• Expressions that rely on external variables can have a significant delay. Many devices report data with a delay from a few milliseconds to a few seconds, which can impact any action taken from that data. Furthermore, performing computations by calling time() will report a value which doesn't match the time at which the data was obtained, leading to possible bugs.

Using binding expressions

Binding expressions are a special kind of expression used to reference a location for the output of an operation. For example, after capturing a picture, we might want to process the captured data rather than saving it directly in a file. This can be achieved using a binding expression, in the form @{{ ... }}.

  - Camera.capture:
      exposure: 300 ms
      output: @{{ data }}

In this example, we are saving the captured data into the data variable to process it later on. The type of the variable is set by the capture module.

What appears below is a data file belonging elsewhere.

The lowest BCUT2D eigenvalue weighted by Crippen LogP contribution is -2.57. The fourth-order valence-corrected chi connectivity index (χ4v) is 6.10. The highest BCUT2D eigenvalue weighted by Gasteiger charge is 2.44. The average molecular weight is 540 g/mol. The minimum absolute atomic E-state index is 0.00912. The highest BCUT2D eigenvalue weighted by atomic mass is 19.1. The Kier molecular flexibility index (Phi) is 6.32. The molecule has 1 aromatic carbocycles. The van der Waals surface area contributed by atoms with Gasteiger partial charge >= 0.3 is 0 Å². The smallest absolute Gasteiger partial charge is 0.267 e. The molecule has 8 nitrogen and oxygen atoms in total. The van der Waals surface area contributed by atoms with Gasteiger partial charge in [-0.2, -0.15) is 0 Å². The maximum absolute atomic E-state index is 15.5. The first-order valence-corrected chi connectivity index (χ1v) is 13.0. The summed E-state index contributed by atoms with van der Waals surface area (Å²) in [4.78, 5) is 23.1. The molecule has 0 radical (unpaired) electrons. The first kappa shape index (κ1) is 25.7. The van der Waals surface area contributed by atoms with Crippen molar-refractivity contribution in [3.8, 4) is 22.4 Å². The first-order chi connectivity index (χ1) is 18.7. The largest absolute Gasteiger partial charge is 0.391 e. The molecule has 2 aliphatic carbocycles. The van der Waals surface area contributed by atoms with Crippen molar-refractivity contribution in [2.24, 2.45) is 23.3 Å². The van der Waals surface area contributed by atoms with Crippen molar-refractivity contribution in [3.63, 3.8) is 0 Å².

There are five binding expression types:

  • Named bindings write the received value to a variable and are written in the form ${{ <var> }}, e.g. ${{ foo }}.
  • Attribute bindings write the value to an attribute and are written in the form ${{ <expr>.<attr> }}, e.g. ${{ }}. The attribute will be set using setattr().
  • Property bindings write the value to a property and are written in the form ${{ <expr>[<expr>] }}, e.g. ${{ foo['bar'] }} or ${{ foo[5] }}.
  • Null bindings discard the value and are written as ${{ _ }}. They are variant of named bindings where the variable's name is _. Unlike regular Python, the data will be actually discarded rather than set to the _ variable.
  • Tuple bindings are a special type of binding used to match a tuple. They are composed of zero or more children bindings which will be matched to their corresponding sub-values. In the expression @{{ x, y.a, _ }}, the first and second items of the tuple will be set to x and y.a, respectively a named and an attribute binding. The third item will be discarded. An empty tuple ${{ () }} is also valid when receiving an empty tuple.